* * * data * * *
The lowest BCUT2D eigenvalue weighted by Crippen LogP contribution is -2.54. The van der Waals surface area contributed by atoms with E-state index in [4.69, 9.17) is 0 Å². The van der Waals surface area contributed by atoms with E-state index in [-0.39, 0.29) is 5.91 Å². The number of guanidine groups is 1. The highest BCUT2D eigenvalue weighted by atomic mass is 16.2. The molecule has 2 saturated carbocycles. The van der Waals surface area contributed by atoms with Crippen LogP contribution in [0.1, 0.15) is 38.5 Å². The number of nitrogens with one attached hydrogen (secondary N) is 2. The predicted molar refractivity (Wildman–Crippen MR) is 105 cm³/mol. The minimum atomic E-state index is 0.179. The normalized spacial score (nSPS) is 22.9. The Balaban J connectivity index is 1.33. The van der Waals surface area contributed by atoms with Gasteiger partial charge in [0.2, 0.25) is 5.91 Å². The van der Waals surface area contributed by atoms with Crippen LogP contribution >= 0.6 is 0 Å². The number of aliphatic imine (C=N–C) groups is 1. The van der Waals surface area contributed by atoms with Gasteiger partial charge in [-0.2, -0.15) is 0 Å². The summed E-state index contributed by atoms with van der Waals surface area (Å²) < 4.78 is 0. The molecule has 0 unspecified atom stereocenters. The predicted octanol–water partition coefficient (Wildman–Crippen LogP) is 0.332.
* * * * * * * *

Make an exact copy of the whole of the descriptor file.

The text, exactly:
The lowest BCUT2D eigenvalue weighted by Crippen LogP contribution is -2.54. The van der Waals surface area contributed by atoms with E-state index in [4.69, 9.17) is 0 Å². The van der Waals surface area contributed by atoms with E-state index in [-0.39, 0.29) is 5.91 Å². The number of guanidine groups is 1. The highest BCUT2D eigenvalue weighted by atomic mass is 16.2. The molecule has 2 saturated carbocycles. The van der Waals surface area contributed by atoms with Crippen LogP contribution in [0.1, 0.15) is 38.5 Å². The number of nitrogens with one attached hydrogen (secondary N) is 2. The predicted molar refractivity (Wildman–Crippen MR) is 105 cm³/mol. The minimum atomic E-state index is 0.179. The normalized spacial score (nSPS) is 22.9. The Balaban J connectivity index is 1.33. The van der Waals surface area contributed by atoms with Gasteiger partial charge in [0.2, 0.25) is 5.91 Å². The van der Waals surface area contributed by atoms with Crippen LogP contribution >= 0.6 is 0 Å². The number of aliphatic imine (C=N–C) groups is 1. The van der Waals surface area contributed by atoms with Gasteiger partial charge in [-0.2, -0.15) is 0 Å². The summed E-state index contributed by atoms with van der Waals surface area (Å²) < 4.78 is 0. The molecule has 0 unspecified atom stereocenters. The predicted octanol–water partition coefficient (Wildman–Crippen LogP) is 0.332.